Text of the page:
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A dinner at Sukiyabashi Jiro will set you back 30,000 yen (roughly $387 U.S.) and in all likelihood, it could last shorter than the time it takes you to read this review.
“It won’t be a comfortable experience,” says Masuhiro Yamamoto, a food writer who serves as the de facto guide into the master sushi chef Jiro’s world, a small, unassuming nook in the basement of a mall. And yet Yamamoto knows that while nothing’s changed in 40 years other than Jiro’s now-defunct smoking habit, the simple creations of rice and prime cuts of fish haven’t lost their allure, puzzling other master chefs with their depth of flavor and earning the highest rating of three stars from the Michelin Guide.
These things mean something to the 85-year-old chef, but clearly not as much as the act of getting up every morning and going to work. Just as Jiro has created something far bigger than himself through his daily routine, “Jiro Dreams of Sushi,” a new documentary about his life speaks to many larger elements in Japanese culture as a whole. Yamamoto can recall a time when sushi was served as street food until the invention of the California Roll in the ‘80s, raising both the popularity and prestige of the food, a development that no doubt helped put some coin into Jiro’s bank account, which had a mere 10 yen in it when he got married.
His two sons who once saved money to buy a Coke, only to shake it up under the misguided belief the flavor was at the bottom of the can, are now engaged in an unspoken battle to inherit his restaurant upon his inevitable retirement. Tradition suggests Jiro’s first son and assistant chef Yoshikazu has the right to take it over, while his younger son Takashi has a restaurant of his own, but Jiro has shown no signs of slowing down or giving up, leaving it unsettled. (The fact that Jiro preaches self-sufficiency and yet clearly desires that both of his sons carry on their father’s legacy is one of his few contradictions.)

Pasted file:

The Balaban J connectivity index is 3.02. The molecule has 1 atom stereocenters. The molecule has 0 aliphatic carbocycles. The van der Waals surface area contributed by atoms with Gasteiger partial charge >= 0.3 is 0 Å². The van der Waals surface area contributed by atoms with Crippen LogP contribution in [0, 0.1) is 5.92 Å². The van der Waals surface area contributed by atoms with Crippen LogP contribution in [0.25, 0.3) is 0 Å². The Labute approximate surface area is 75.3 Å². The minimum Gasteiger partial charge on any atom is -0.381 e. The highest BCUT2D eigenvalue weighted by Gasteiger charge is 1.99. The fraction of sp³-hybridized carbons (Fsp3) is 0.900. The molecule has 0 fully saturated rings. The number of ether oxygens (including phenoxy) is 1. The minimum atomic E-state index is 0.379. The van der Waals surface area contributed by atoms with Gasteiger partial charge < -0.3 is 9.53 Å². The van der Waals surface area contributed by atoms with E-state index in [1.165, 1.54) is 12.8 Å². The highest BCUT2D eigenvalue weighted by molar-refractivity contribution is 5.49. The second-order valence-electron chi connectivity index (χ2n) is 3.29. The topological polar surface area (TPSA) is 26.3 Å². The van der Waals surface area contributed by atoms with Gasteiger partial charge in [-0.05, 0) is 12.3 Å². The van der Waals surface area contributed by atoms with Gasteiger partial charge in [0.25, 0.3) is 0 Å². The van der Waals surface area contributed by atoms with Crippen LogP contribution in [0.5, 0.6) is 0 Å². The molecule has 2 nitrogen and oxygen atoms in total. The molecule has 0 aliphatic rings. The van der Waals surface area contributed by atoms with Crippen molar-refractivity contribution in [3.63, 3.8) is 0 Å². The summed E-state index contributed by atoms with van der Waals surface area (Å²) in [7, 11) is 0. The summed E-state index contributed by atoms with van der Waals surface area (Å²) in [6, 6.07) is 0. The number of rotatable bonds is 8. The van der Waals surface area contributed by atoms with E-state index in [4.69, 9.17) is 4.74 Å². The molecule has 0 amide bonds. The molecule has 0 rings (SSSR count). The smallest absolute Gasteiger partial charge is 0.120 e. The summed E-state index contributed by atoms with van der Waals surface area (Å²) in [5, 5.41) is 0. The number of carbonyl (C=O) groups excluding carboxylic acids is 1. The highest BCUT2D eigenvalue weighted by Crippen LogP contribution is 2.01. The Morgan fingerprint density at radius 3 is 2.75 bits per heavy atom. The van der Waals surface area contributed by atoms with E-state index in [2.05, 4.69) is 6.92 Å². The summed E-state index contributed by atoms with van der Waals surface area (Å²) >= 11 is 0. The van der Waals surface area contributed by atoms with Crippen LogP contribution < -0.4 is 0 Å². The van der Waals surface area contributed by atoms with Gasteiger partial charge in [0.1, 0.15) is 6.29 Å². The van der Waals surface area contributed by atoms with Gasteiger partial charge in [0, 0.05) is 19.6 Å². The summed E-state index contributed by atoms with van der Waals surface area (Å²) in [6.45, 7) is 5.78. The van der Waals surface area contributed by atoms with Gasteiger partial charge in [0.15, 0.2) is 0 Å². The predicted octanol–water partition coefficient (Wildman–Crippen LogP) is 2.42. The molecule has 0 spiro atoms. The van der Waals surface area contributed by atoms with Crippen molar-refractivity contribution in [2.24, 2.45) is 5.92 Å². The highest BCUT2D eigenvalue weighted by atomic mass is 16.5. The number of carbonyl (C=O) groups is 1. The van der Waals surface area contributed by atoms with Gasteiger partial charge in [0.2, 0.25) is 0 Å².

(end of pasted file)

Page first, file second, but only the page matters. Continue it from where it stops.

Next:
Beyond the fish-eyed lenses that director David Gelb affixes to his camera to enter the fish market Jiro’s staff frequents, the film often follows the example of its subject. In movements as clean and elegant as the sushi Jiro folds in his hands as if he were solving a Rubik’s cube, Gelb gracefully untangles the family dynamics and the underpinnings of the chef’s unparalleled dedication to his craft. But in structuring the film as if it preparation for a great feast, those story strands only whet the appetite for when Gelb finally gets around to the film’s emotional climax, the experience of being treated to a full meal at his restaurant.
Accompanied by a nimble string score, every piece of fatty tuna and Tamagoyaki (grilled egg) is presented as a bauble, the gleaming result of labor that would seem akin to diamond mining after seeing the parade of apprentices who have spent a decade under Jiro’s tutelage just for the opportunity to fry an egg or to roll the rice properly. (The rice, by the way, being a certain grain that only his disciples can properly pressure cook.) If there’s a fault of “Jiro Dreams of Sushi,” it’s that this experience overwhelms Jiro’s subsequent visit to his hometown of Hamamatsu to visit friends and the graves of the parents who all but abandoned him, an all-too-brief reminder that he may be human after arguing convincingly that he’s a god.
Yet “Jiro Dreams of Sushi” is a film that knows about humans all too well, tantalizing our taste buds and warming our hearts. Although the cost of a visit to Sukiyabashi Jiro would be prohibitively expensive to most, the trip that can be had here for far less is priceless.